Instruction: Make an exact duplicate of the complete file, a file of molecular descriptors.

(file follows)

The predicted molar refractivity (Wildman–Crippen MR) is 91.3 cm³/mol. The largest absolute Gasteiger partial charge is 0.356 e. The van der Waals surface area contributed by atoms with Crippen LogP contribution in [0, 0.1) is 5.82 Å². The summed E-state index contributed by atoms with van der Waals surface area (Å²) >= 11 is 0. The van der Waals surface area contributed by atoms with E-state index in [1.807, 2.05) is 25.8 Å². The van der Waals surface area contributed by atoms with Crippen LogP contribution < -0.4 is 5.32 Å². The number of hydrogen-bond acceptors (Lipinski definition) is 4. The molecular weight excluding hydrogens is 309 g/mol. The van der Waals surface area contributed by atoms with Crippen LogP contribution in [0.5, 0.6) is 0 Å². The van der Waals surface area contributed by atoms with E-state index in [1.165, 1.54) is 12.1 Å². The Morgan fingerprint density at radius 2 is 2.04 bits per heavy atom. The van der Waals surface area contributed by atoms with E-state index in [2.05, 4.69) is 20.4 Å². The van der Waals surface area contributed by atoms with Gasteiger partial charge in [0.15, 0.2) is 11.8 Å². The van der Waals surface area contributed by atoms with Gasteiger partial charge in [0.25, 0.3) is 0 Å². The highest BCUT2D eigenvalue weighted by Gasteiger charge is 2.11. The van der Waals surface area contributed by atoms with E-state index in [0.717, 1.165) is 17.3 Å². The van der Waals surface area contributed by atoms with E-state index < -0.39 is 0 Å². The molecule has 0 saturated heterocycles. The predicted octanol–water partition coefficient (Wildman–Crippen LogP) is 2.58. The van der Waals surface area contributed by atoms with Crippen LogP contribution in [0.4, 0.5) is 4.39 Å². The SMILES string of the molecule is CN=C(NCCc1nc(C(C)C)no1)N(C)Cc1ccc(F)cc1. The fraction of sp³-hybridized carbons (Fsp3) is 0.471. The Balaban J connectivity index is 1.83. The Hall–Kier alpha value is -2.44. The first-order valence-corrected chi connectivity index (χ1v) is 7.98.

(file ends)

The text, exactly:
The predicted molar refractivity (Wildman–Crippen MR) is 91.3 cm³/mol. The largest absolute Gasteiger partial charge is 0.356 e. The van der Waals surface area contributed by atoms with Crippen LogP contribution in [0, 0.1) is 5.82 Å². The summed E-state index contributed by atoms with van der Waals surface area (Å²) >= 11 is 0. The van der Waals surface area contributed by atoms with E-state index in [1.807, 2.05) is 25.8 Å². The van der Waals surface area contributed by atoms with Crippen LogP contribution < -0.4 is 5.32 Å². The number of hydrogen-bond acceptors (Lipinski definition) is 4. The molecular weight excluding hydrogens is 309 g/mol. The van der Waals surface area contributed by atoms with Crippen LogP contribution in [0.5, 0.6) is 0 Å². The van der Waals surface area contributed by atoms with E-state index in [1.165, 1.54) is 12.1 Å². The Morgan fingerprint density at radius 2 is 2.04 bits per heavy atom. The van der Waals surface area contributed by atoms with E-state index in [2.05, 4.69) is 20.4 Å². The van der Waals surface area contributed by atoms with Gasteiger partial charge in [0.15, 0.2) is 11.8 Å². The van der Waals surface area contributed by atoms with Gasteiger partial charge in [0.25, 0.3) is 0 Å². The highest BCUT2D eigenvalue weighted by Gasteiger charge is 2.11. The van der Waals surface area contributed by atoms with E-state index in [0.717, 1.165) is 17.3 Å². The van der Waals surface area contributed by atoms with E-state index < -0.39 is 0 Å². The molecule has 0 saturated heterocycles. The predicted octanol–water partition coefficient (Wildman–Crippen LogP) is 2.58. The van der Waals surface area contributed by atoms with Crippen LogP contribution in [0.4, 0.5) is 4.39 Å². The SMILES string of the molecule is CN=C(NCCc1nc(C(C)C)no1)N(C)Cc1ccc(F)cc1. The fraction of sp³-hybridized carbons (Fsp3) is 0.471. The Balaban J connectivity index is 1.83. The Hall–Kier alpha value is -2.44. The first-order valence-corrected chi connectivity index (χ1v) is 7.98.